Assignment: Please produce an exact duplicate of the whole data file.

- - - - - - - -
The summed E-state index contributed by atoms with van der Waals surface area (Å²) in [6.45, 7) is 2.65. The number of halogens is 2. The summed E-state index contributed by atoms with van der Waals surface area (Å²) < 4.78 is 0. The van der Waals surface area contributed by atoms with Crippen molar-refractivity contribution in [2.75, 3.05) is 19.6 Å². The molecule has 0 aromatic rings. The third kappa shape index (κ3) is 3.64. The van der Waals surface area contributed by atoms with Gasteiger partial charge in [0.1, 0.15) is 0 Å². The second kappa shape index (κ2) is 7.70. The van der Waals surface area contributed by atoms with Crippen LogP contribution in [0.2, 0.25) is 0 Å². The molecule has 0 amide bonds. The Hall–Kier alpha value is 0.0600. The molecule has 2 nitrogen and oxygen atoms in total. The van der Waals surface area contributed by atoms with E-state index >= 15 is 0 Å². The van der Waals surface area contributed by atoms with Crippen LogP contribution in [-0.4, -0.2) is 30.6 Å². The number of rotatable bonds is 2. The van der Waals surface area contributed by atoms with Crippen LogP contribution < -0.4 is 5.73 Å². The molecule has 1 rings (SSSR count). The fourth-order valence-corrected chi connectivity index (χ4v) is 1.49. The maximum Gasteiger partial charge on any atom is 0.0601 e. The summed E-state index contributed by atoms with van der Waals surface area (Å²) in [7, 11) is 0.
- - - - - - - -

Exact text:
The summed E-state index contributed by atoms with van der Waals surface area (Å²) in [6.45, 7) is 2.65. The number of halogens is 2. The summed E-state index contributed by atoms with van der Waals surface area (Å²) < 4.78 is 0. The van der Waals surface area contributed by atoms with Crippen molar-refractivity contribution in [2.75, 3.05) is 19.6 Å². The molecule has 0 aromatic rings. The third kappa shape index (κ3) is 3.64. The van der Waals surface area contributed by atoms with Gasteiger partial charge in [0.1, 0.15) is 0 Å². The second kappa shape index (κ2) is 7.70. The van der Waals surface area contributed by atoms with Crippen LogP contribution in [0.2, 0.25) is 0 Å². The molecule has 0 amide bonds. The Hall–Kier alpha value is 0.0600. The molecule has 2 nitrogen and oxygen atoms in total. The van der Waals surface area contributed by atoms with E-state index >= 15 is 0 Å². The van der Waals surface area contributed by atoms with Crippen LogP contribution in [-0.4, -0.2) is 30.6 Å². The number of rotatable bonds is 2. The van der Waals surface area contributed by atoms with Crippen LogP contribution < -0.4 is 5.73 Å². The molecule has 1 rings (SSSR count). The fourth-order valence-corrected chi connectivity index (χ4v) is 1.49. The maximum Gasteiger partial charge on any atom is 0.0601 e. The summed E-state index contributed by atoms with van der Waals surface area (Å²) in [7, 11) is 0.